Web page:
He first downloaded the ASICS Runkeeper app simply as a way to track his runs but found it was a great platform to connect with other runners and receive running tips and coaching. ”When I was a novice runner, I didn’t know about [running] statistics. That was the first thing I saw in Runkeeper; it recorded my distance, pace, and calories. Everything.
“Now I use [the Runkeeper app] on my daily runs to see how I’m progressing and what needs to be done. Doing Runkeeper Challenges keep me motivated and are a good reminder to keep going. It’s a good running tool for me.”
Pon continues to stay challenged and consistent. He tries to get in 4 to 5 runs a week of at least 7 miles. Between runs, he does strength training to keep his legs strong. Running hasn’t just changed him physically but changed his perspective of himself. “Running fills me up; physically and with confidence. Running is a voice to other people.” He speaks of running as a universal language.
For him, one of the best parts of running is the opportunities he has to inspire other runners with his story, especially speaking the language of running to Laotian runners.
As a Laotian himself, he wants others from the small Southeast Asia country of Laos to feel connected to the world community of running. “Laos is a part of the running community too. I’m trying to reach out to them and say ‘We’re all together here’. I’ve been getting social media messages from new runners and followers in Laos. It’s something cool to see there. [Running] is starting to grow slowly.”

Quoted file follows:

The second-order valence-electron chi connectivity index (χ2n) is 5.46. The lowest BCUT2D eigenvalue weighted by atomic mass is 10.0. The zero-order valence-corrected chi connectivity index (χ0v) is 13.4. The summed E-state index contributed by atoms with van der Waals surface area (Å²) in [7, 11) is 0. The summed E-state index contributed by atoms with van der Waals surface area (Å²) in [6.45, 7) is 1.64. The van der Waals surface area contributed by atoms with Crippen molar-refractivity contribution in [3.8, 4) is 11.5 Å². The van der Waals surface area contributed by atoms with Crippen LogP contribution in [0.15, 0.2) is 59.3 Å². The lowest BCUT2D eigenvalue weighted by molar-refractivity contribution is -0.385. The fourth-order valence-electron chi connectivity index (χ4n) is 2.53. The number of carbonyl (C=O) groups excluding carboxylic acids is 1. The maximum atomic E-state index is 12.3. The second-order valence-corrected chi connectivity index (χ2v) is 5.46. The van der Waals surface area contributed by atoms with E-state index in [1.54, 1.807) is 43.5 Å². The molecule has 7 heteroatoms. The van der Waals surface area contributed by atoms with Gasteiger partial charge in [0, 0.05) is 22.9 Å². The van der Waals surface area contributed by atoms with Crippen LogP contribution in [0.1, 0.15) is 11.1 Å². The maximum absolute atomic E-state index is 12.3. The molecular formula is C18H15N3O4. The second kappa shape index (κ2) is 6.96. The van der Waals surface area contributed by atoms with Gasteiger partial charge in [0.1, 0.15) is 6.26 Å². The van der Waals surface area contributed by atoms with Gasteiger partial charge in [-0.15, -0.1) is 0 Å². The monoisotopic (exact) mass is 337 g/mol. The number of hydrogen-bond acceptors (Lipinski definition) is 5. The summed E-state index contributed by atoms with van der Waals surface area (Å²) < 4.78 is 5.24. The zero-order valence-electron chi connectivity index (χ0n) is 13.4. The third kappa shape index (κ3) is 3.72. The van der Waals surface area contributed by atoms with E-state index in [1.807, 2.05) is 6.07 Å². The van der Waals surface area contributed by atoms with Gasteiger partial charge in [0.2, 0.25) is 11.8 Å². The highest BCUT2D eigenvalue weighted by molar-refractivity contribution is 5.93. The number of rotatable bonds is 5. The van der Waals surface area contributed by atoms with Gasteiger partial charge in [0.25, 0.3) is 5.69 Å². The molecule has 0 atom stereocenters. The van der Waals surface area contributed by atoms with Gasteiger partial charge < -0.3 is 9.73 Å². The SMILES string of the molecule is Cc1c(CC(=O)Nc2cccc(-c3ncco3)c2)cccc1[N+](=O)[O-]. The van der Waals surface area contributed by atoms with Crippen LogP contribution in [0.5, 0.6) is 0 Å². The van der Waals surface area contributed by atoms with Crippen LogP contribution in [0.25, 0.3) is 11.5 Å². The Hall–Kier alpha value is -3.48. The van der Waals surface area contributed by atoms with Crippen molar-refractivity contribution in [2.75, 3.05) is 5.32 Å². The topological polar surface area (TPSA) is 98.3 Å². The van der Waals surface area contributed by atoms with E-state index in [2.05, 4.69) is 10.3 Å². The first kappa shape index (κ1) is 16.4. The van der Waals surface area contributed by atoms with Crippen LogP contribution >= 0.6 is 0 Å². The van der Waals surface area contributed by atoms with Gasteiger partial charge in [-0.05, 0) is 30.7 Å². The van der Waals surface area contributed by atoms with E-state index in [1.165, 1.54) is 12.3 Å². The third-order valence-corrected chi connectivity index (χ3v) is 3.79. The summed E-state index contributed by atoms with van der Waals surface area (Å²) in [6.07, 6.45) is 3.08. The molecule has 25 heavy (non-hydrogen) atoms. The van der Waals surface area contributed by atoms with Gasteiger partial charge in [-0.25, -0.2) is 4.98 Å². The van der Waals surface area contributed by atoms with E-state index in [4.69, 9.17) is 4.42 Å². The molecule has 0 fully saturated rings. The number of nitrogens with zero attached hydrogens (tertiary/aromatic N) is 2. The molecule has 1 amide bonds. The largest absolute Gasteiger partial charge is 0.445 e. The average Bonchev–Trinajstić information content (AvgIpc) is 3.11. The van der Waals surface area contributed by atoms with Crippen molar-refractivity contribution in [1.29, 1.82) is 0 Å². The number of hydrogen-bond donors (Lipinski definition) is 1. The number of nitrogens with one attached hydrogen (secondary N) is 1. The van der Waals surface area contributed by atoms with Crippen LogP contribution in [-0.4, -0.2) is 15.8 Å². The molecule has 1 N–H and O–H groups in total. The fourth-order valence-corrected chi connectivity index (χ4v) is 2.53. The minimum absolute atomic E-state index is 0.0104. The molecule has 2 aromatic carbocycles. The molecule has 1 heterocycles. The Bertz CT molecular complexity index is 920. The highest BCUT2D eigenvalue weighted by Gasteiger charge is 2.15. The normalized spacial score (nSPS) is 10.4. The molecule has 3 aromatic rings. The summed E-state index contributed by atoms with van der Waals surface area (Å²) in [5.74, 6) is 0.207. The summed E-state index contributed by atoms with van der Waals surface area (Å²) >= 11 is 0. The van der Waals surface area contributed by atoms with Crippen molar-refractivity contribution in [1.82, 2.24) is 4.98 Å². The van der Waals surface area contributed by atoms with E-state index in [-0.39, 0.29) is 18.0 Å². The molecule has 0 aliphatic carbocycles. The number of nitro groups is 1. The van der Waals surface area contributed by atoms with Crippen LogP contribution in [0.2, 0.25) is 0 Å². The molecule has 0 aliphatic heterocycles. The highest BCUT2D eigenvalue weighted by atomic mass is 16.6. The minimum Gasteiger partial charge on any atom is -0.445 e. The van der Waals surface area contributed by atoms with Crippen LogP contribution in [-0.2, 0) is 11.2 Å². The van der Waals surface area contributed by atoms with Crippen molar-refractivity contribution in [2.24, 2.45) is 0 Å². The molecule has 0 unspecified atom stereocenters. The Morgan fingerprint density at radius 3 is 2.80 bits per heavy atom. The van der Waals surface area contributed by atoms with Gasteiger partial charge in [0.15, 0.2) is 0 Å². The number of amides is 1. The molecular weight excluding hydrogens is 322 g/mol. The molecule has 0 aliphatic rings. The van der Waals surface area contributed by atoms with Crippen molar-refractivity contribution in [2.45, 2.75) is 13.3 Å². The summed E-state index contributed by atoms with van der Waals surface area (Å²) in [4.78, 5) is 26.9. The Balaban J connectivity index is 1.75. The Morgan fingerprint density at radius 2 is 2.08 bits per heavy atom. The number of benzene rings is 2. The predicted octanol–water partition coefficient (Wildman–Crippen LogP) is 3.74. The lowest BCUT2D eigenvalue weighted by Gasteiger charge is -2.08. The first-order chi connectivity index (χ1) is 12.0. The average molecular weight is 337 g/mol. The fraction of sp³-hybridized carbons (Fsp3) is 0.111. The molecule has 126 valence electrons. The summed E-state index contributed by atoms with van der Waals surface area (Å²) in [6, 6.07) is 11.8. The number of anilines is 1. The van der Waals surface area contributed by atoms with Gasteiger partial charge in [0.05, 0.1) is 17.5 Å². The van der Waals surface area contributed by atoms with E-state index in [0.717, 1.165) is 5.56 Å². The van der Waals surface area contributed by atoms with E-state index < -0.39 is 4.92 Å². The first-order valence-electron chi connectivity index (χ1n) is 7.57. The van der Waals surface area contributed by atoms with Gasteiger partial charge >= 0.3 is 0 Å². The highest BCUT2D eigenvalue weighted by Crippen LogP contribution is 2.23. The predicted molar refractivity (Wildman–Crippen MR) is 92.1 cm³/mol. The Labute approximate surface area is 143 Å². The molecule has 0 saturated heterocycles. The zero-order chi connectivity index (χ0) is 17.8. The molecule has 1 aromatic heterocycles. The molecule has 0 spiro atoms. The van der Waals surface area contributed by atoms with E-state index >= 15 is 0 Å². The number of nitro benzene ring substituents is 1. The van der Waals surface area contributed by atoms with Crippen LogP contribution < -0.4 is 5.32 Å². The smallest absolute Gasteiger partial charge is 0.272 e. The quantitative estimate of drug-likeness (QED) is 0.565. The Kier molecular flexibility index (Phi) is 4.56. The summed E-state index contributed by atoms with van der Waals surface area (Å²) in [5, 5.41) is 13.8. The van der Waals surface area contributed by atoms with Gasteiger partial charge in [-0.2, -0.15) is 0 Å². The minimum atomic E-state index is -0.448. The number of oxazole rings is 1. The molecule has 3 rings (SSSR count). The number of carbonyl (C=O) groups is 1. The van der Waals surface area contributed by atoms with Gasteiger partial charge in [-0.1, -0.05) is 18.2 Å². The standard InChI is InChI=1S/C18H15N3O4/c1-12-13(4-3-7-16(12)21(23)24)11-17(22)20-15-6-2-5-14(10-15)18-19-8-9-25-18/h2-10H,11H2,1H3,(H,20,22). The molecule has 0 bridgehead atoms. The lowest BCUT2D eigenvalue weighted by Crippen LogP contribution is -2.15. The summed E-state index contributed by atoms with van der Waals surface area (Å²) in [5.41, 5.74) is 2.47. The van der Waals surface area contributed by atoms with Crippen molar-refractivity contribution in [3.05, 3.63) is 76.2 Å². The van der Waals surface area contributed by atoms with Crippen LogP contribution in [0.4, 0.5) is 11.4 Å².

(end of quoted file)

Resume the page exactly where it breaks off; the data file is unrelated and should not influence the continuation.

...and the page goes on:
Though his family is from Laos and he speaks the Lao language fluently, Pon has never been able to visit the country, although he dreams of running there. “Laos has one of the most beautiful untouched natures. The landscapes consist of mountains, waterfalls, and rivers. Laos is becoming one of the go-to countries for tourists who are interested in natural beauty and nature escapes. There’s a huge race in Laos every year (the marathon in Vientiane). It’s a race I’d like to do in the future…and inspire more runners.”
Also at the top of his wishlist is running Chicago and the L.A. Marathon.
Starting your running journey or sticking to a routine can be challenging. The advice from someone who literally had to learn to walk again: “One step at a time, take it slowly, keep going. I still do this when I’m running. I say ‘one [step] at a time’.”
Now, after everything he has endured and achieved, he has a chance to give back to those who were at the beginning of his journey. Pon has his sights set on the marathon in Boston. Even if he does qualify, he wants to fundraise for Boston Medical Center.
“I am very grateful to Boston Medical Center for helping me be where I am now. That I can continue my running journey and continue to be myself. They have a big place in my heart. I wouldn’t be here without the staff, my friends, and my family too.”
For Pon, as an ambassador to multiple races and reputable running brands, and more marathons on the horizon, his running story may only be getting started.
“I hope I can keep on running and keep on inspiring.”
We hope you’ll be inspired too and begin writing your running story today.